Jim and Elizabeth Elliot spent their married life serving as missionaries in the jungles of Ecuador, giving up earthly comforts and pleasures for the sake of spreading the Gospel. In 1956, while attempting to build relationships and share God’s love with the Huaoroni people in Ecuador, Elliot and four other missionaries made plans to visit the Huaoroni people. One of the tribe members lied to the rest of the trip about the missionaries intentions, resulting in the Huaoroni warriors planning an attack on Elliot and the other missionaries.

The missionaries were massacred on January 8, 1956  by the Huaoroni warriors.

Even though the lives of the missionaries were prematurely ended, the story of their dedication to God, to the point of death lives on. Believers across the world have been encouraged and edified by the life and legacy of Elliot.

You can read the rest of the article here

Friday, January 9, 2015

Friday Fun: The Pi Pie

This was inevitable. Anyone hungry?

So, when should the math lovers be told that that's not universally how the Greek letter has been pronounced?

Or you could visit this place if you're feeling like math pun food but not ready for dessert yet.

Have a great weekend!

Thursday, January 8, 2015

Stuart Scott and Internet Criticism

There's a nice tribute and some good advice:

Like many people I was saddened to hear about Stuart Scott’s death on Sunday. As a lifelong sports guy (watching and rooting at least, if not playing particularly well), I’ve “known” the ESPN anchor for years. His catch phrases, his professionalism, and his general likeability made him as cool as the other side of the pillow.
Until I went back and reread portions of the big ESPN book, I didn’t know Scott received so much criticism for style. I’m hardly an urban hip-hop kid, but I always found his street-smart style to be genuine and entertaining. Apparently, some people hated it and sent in emails or wrote online about they found his schtick unprofessional, inauthentic, or just plain annoying. Scott’s approach to this kind of internet criticism was refreshing.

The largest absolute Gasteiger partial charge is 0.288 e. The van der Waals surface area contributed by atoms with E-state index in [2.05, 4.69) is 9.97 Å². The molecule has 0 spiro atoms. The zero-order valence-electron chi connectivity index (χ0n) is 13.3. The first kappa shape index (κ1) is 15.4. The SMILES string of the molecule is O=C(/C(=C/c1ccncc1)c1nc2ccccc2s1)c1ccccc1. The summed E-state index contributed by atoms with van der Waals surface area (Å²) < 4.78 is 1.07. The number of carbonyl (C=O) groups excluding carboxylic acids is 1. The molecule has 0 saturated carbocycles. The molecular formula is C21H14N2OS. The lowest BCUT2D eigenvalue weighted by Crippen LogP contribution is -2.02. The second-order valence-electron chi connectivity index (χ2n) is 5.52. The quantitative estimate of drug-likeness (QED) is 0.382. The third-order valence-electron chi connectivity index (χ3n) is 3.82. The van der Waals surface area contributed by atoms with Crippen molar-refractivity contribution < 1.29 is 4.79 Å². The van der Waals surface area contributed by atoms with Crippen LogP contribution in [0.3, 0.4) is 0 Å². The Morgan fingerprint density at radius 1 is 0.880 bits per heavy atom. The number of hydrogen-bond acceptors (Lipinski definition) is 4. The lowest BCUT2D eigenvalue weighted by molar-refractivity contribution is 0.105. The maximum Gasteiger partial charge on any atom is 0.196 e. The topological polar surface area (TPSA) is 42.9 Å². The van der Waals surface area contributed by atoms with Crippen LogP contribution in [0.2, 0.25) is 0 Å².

You can read the rest here.

Wednesday, January 7, 2015

A Not-So-Positive Review of "Five Armies"

I still plan to see the movie, despite the understandable deviations from Tolkien's arguable intent of the story that are laid out in this article.

(Warning! There are minor spoilers in his second point). 

HT: Samuel James

Tuesday, January 6, 2015

Our Daughter Kaylee is 5!

Almost 5 years ago, I had a Skype interviewing for the church position I currently hold. One of the elders of the church apologized that he couldn't attend a previous interview because his wife had recently given birth to their baby girl.

"Oh," I said. "My wife and I just had a baby girl, too!"

Just yesterday, that same elder and I met each other while dropping off our baby girls to preschool, and my daughter handed his daughter an invitation to her 5-year birthday party.

How time has passed.

I think my wife summed it up best in her message to our passionate and feisty middle-child:

Happy 5th Birthday to my sweet Kaylee Joy! Can not believe you are 5! You are such a delight to have in our home and just love to give us kisses  You live your life with passion and are a loyal friend to those around you. You love music and anything Disney and when you get the giggles, there is no stopping you  We love you, Kaylee!

Monday, January 5, 2015

The New Year and Why We Should Keep Learning

I stumbled over this interesting take on a writing and endeavor by William Bradford:

In the late decades of his life William Bradford, long governor of the Separatist colony in Massachusetts, tried to teach himself Hebrew. On the blank pages preceding his manuscript of the history of that famous settlement, Of Plimouth Plantation (here from full text at Project Gutenberg), Bradford explains his motivation:
Though I am  growne  aged, yet I have had a long-
ing desire, to see with  my own eyes, something of
that  most ancient language,  and  holy  tongue,
in which  the Law, and  oracles  of  God  were
write; and in which God, and angels, spake to
the holy patriarks, of old time; and what
names were  given  to things,  from the
creation…to see how
the words, and  phrases
lye in  the holy  texte;
and to dicerne some-
what of the  same
for  my  owne

Friday, January 2, 2015